Shares in German chemical and pharmaceutical giant Bayer soared early Thursday, after the company's supervisory board announced moves to address a wave of US lawsuits over flagship herbicide glyphosate.
Investors sent Bayer stock shooting up 8.2 percent, to 60.60 euros ($68.90) by 10:40 am in Frankfurt (0840 GMT).
As the group faces more than 13,000 lawsuits related to the notorious weedkiller, "a newly established Supervisory Board committee will intensively monitor these topics, consult with the Board of Management and make recommendations on the litigation strategy," the company said in a statement late Wednesday.
Bayer shares remain more than 30 percent below their price a year ago.
The weak performance prompted shareholders to blast executives at the company's April general meeting over its $63 billion takeover of US-based seeds and pesticides maker Monsanto in 2018.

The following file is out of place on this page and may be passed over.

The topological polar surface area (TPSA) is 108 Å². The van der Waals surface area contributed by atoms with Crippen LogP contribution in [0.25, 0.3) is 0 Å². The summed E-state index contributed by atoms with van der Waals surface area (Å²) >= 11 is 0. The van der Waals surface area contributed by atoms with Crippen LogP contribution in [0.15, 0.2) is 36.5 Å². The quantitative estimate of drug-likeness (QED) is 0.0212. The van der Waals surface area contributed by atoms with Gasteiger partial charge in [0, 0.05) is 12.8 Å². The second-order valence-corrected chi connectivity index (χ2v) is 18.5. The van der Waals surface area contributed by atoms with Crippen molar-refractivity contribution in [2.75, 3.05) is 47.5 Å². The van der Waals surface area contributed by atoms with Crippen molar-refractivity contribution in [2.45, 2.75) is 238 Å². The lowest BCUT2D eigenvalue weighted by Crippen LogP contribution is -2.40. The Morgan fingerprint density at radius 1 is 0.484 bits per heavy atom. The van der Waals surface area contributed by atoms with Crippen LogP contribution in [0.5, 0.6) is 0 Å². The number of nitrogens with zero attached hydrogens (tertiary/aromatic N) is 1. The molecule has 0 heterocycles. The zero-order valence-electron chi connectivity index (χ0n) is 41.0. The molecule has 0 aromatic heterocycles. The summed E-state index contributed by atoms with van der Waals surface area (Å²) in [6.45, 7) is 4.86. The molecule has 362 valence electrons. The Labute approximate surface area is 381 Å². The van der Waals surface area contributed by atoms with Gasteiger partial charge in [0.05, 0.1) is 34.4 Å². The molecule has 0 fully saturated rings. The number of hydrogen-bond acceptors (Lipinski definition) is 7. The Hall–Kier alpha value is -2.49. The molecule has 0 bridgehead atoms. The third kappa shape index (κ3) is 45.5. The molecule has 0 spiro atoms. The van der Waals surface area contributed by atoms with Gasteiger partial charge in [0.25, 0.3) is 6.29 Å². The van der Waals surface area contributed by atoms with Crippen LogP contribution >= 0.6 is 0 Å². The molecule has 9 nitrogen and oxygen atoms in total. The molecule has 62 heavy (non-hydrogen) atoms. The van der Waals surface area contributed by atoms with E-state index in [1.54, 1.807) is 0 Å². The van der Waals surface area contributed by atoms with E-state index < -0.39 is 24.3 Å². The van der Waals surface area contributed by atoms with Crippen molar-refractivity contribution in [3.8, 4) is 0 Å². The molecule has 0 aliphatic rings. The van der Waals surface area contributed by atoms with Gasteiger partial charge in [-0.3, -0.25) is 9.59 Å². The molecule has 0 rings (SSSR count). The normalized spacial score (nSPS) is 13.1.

Some of the rise in Bayer stock Thursday could be down to hints at a change of strategy from the supervisory board.
The company has suffered several high-profile defeats in glyphosate cases, with juries awarding individual plaintiffs tens of millions of dollars.
But executives have until now stuck to their position that the weight of scientific evidence backs the chemical's safety and vowed to fight on in appeals.
In its Wednesday statement, the supervisory board said it had hired US lawyer John Beisner, highlighting his experience in both "successful defenses and settlements".
"Today's statement marks a step change in Bayer's approach," responded hedge fund Elliott, which revealed Wednesday that it holds 1.1 billion euros of Bayer stock.
Beisner "has a proven track record of delivering successful resolutions to high-profile product liability cases," the money managers added.
"Elliott's climbing aboard at Bayer gives investors new confidence that the Monsanto debacle relating to the wave of lawsuits will now be tackled more firmly by the company," CMC Markets analysts said in a note.
"Until now, one had the feeling that Bayer was only reacting to the American mass lawsuits. Now they're acting. That's what the market wants to see."